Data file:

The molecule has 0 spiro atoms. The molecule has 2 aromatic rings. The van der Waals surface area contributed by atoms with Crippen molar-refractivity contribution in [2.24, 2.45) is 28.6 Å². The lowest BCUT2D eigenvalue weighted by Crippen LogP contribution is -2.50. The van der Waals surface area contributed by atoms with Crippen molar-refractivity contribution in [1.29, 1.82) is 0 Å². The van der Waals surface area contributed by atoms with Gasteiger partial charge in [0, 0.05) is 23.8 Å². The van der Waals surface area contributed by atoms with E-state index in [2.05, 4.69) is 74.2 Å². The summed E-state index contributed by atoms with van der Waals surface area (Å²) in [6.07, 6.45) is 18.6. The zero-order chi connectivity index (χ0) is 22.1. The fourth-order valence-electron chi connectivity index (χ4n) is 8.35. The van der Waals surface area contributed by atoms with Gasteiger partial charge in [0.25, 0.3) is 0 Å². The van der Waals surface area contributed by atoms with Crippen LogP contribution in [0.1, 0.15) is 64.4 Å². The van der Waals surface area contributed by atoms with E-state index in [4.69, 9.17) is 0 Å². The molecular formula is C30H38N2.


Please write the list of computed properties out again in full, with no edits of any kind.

The molecule has 0 spiro atoms. The molecule has 2 aromatic rings. The van der Waals surface area contributed by atoms with Crippen molar-refractivity contribution in [2.24, 2.45) is 28.6 Å². The lowest BCUT2D eigenvalue weighted by Crippen LogP contribution is -2.50. The van der Waals surface area contributed by atoms with Crippen molar-refractivity contribution in [1.29, 1.82) is 0 Å². The van der Waals surface area contributed by atoms with Gasteiger partial charge in [0, 0.05) is 23.8 Å². The van der Waals surface area contributed by atoms with E-state index in [2.05, 4.69) is 74.2 Å². The summed E-state index contributed by atoms with van der Waals surface area (Å²) in [6.07, 6.45) is 18.6. The zero-order chi connectivity index (χ0) is 22.1. The fourth-order valence-electron chi connectivity index (χ4n) is 8.35. The van der Waals surface area contributed by atoms with Gasteiger partial charge in [0.25, 0.3) is 0 Å². The van der Waals surface area contributed by atoms with Crippen LogP contribution in [0.1, 0.15) is 64.4 Å². The van der Waals surface area contributed by atoms with E-state index in [4.69, 9.17) is 0 Å². The molecular formula is C30H38N2.